!!> Read ➮ Second Growth ➲ Author Wallace Stegner – Thomashillier.co.uk



10 thoughts on “Second Growth

  1. says:

    Westwick, NH is a small New England village of narrow minded, strait laced individuals for 8 months of every year, until summer months bring in the outside world to their lake front get a way cottages, looking for beautiful views and peace and quiet The summer folk are educated types, college professors, doctors, lawyers, etc The village only has 2 people who attended college So there is a disconnect felt by everyone The novel follows two of the lifelong villagers, and a Jewish couple new to the town As always with Stegner, the language and descriptions are beautiful, and relationships and personalities are revealed a little at a time There was a lesbian relationship and also anti Semitism in this story, which surprised me since the book was published in 1947 Every time I entered these pages I fell into village life with these characters as though I were there One of those books that I hated to read because every chapter meant I was that much closer to finishing.The second chapter, A Girl Named Leibowitz had the most wonderful argument between two people I have ever read The discussion centered on which was the most valuable and worthy way to spend your time reading novels, or reading history and non fiction.Here s a sample What do you know about this country from reading novels I wouldn t attempt to tell you, because you wouldn t understand, Ru...


  2. says:

    3.5 starsSecond Growth A secondary forest or second growth forest is a forest or woodland area which has re grown after a timber harvest, until a long enough period has passed so that the effects of the disturbance are no longer evident. The meaning of the title was not evident to me until reflection upon finishing Most of the novel is episodic and for the longest time doesn t feel as if it s going much of anywhere, except in describing the life and inhabitants of a rural New England village during the time its summer visitors have taken over I was reminded of William Maxwell s Bright Center of Heaven in that it too deals with a community that seems to be most alive for better and worse during the summer only A disfiguring accident late in the novel reminded me of Maxwell s Time Will Darken It, also set in a small town Both authors gentle prose likely evoked these comparisons With its intimations of same sex love, and a few other themes that hint at a boldness so...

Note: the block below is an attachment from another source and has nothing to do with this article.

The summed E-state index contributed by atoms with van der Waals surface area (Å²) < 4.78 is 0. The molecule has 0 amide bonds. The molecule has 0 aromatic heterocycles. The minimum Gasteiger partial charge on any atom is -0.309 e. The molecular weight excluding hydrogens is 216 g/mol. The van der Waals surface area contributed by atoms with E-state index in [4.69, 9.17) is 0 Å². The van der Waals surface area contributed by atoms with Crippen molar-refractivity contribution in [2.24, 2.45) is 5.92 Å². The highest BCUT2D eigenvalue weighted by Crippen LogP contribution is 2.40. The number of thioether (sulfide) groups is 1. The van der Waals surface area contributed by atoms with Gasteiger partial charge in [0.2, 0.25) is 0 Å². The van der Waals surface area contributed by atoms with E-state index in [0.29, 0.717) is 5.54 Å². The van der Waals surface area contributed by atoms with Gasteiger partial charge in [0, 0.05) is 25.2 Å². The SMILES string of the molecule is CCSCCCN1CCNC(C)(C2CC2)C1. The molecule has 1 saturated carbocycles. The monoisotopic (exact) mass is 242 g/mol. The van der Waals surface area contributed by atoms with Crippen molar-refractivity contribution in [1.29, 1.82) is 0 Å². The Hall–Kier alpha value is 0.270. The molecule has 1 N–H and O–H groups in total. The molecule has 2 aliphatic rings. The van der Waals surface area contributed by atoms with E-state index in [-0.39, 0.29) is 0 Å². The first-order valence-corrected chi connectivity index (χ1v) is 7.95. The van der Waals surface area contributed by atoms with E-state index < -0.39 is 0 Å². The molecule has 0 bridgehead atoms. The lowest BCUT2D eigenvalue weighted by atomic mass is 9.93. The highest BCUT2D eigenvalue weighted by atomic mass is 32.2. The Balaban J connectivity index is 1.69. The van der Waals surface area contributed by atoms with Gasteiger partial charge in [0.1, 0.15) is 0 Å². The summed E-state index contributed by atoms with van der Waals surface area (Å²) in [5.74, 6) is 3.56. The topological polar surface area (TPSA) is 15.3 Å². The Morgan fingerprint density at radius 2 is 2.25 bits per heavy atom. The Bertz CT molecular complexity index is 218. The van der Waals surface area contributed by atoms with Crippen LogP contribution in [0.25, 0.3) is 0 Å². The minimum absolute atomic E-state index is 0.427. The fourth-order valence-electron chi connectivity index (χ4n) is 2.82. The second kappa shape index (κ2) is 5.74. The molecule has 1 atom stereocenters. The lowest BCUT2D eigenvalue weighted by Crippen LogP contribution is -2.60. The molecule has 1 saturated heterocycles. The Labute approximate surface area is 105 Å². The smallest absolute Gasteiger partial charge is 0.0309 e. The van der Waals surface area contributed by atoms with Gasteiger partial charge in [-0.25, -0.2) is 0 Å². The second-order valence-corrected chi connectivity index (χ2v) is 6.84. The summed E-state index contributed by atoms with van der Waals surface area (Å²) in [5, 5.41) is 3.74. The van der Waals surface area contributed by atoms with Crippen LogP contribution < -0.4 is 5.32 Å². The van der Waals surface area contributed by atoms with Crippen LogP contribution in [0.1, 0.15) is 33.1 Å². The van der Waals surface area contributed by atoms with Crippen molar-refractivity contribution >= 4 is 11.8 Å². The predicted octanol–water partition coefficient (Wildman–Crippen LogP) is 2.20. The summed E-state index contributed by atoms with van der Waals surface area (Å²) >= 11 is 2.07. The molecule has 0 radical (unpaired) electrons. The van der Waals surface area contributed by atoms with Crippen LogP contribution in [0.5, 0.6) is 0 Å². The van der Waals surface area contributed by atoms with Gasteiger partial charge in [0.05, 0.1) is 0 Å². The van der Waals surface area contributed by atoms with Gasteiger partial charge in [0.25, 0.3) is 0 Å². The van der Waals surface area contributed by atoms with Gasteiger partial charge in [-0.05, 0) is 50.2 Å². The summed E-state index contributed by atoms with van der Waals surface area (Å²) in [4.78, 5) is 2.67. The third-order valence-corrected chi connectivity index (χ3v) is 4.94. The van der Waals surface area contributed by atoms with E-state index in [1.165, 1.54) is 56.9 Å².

3. says:

    Wallace Stegner paints a brilliant portrait of a rural New England village, placid and unchanging on the surface, but roiled with tension between two groups of its residents The old time villagers farm and they ve been at it for generations The summer people come from the city to enjoy the coolness and quiet of the village They are college professors, lawyers educated people Many year round villagers suffer quietly There is a Jewish family that is not exactly shunned, but ignored by the villagers There is a young man, a penniless orphan, with an opportunity to leave his home and venture into the academ...


  4. says:

    There are several things that stuck in my mind about this novel I will admit, Stegner has not disappointed me perhaps this is his most poignant of the three I have read From the sweep of his Pulitzer Prize winning Angle of Repose, the introspection of friendship in Crossing to Safety to the dissection of a small NE village in Second Growth I finish a Stegner work with a deep sense of satisfaction This is a remarkable story in many aspects The novel is the story of Westwick, New Hampshire, a small village that American Progress has missed, told over one summer, by linking, through a series of short stories, the interactions between the locals and the summer people Because it is a small place, unlike New York, Boston or New Haven where the summer people hail from, these interactions can be charming or disastrous, but whatever your perspecti...


  5. says:

    Everything by Wallace Stegner is a joy to read


  6. says: